The Ice and Coal Gallery opens soon

Published 3:03 pm Tuesday, November 15, 2011

By LAURA BROOKHART / Community Columnist

In Old Town, the Ice and Coal Gallery is rapidly preparing to open its doors!

In the works for the past six months, owners Jeff and Rosalie Oetting will be inviting the community and art lovers from throughout the area to their open house and evening reception.

Art lovers themselves, the Oettings say they have a somewhat different perspective on the mission of The Ice and Coal Gallery.

“For starters, the artists themselves will receive 80 percent of the proceeds, with the other 20 percent going to charity,” said Rosalie.

“We also see ourselves as art educators, because each of the artists that we represent are unique with a very personal story to tell with their work. Several would be considered folk or outsider artists, and not everyone immediately understands that genre. We want to open peoples’ eyes to forms of art.”

Jeff Oetting is the owner of a consulting firm dealing mainly with publishers, but he and Rosalie, their five children and extended family are Shelby County residents, so he sought a central location for his office.

The gallery is named for Oetting Bros. Ice and Coal business, owned by Jeff’s great-grandfather in Chicago, which operated from 1897 until the company was sold in the early 60s. Here is a brief introduction to some of the artists whose work will be shown.

Michael Banks’ earlier work showed influences of various 20th century movements including cubism, realism and the art brut and primitive movements. During the last three years, Banks’ art has evolved into a unique style that is truly his own vision. (Contributed)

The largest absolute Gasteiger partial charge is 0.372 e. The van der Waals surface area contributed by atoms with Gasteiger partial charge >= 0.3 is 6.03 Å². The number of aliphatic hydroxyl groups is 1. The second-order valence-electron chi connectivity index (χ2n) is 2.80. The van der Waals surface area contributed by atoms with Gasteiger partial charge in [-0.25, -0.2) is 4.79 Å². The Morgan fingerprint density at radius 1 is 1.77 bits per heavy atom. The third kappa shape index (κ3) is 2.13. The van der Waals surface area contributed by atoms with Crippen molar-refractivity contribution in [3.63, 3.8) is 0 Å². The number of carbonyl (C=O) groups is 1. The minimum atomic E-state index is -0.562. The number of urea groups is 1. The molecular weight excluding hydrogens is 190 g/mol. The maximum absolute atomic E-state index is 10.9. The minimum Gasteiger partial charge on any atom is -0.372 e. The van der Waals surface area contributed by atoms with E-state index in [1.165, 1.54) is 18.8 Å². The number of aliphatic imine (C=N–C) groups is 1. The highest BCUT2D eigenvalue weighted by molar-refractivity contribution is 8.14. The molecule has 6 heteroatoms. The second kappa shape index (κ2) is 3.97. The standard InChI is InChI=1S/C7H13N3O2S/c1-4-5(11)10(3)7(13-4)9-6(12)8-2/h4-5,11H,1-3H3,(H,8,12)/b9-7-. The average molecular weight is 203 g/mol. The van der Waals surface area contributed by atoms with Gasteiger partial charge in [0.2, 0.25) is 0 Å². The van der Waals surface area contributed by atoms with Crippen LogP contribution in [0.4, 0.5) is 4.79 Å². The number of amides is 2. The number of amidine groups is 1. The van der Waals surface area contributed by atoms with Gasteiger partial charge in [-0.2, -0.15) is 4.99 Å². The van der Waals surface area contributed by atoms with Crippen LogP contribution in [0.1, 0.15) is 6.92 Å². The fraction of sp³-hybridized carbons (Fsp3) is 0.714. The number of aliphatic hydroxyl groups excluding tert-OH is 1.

Michael Kemper, who has commented, “You see, I’m still trying to locate my place in this world, in myself. It is a sublime moment to bring a piece from the firing into the light, to curl a monotype from the press or experience the awe of something simply beautiful. This is when I feel alive and where the struggle lies.”

Eric Legge often makes a pot of coffee and paints all night. When the ideas come easily, he feels compelled to do so. His inspiration, he says, “starts in the heart. The mind perceives it, and the hand gives it shape. I think of it as a trinity, you know – heart, mind and hand.”

Other artist are Amy Lansberg, Cher Schaffer and Michael Banks, a self-taught artist from Alabama who has painted since childhood. Banks’ work is collected by lovers of self-taught art and by those with an interest in contemporary art, as well.

He was sent a last minute invitation to participate in the Kentuck Arts Festival in Tuscaloosa, in 2002. He carried almost 100 paintings and was virtually sold out in the first day of the festival.

Other artists are Linda McCarrey, Ed Brownlee, Su Abbott and Tiffany Owenby who uses traditional paper-mâché techniques to make figurative sculptures out of vintage sewing patterns, vintage books and found objects.

“We also want to improve art awareness in general — perhaps we will offer art field trips for students,” the Oettings say. “And we certainly want to give back to the town.”


Laura Brookhart can be reached by email at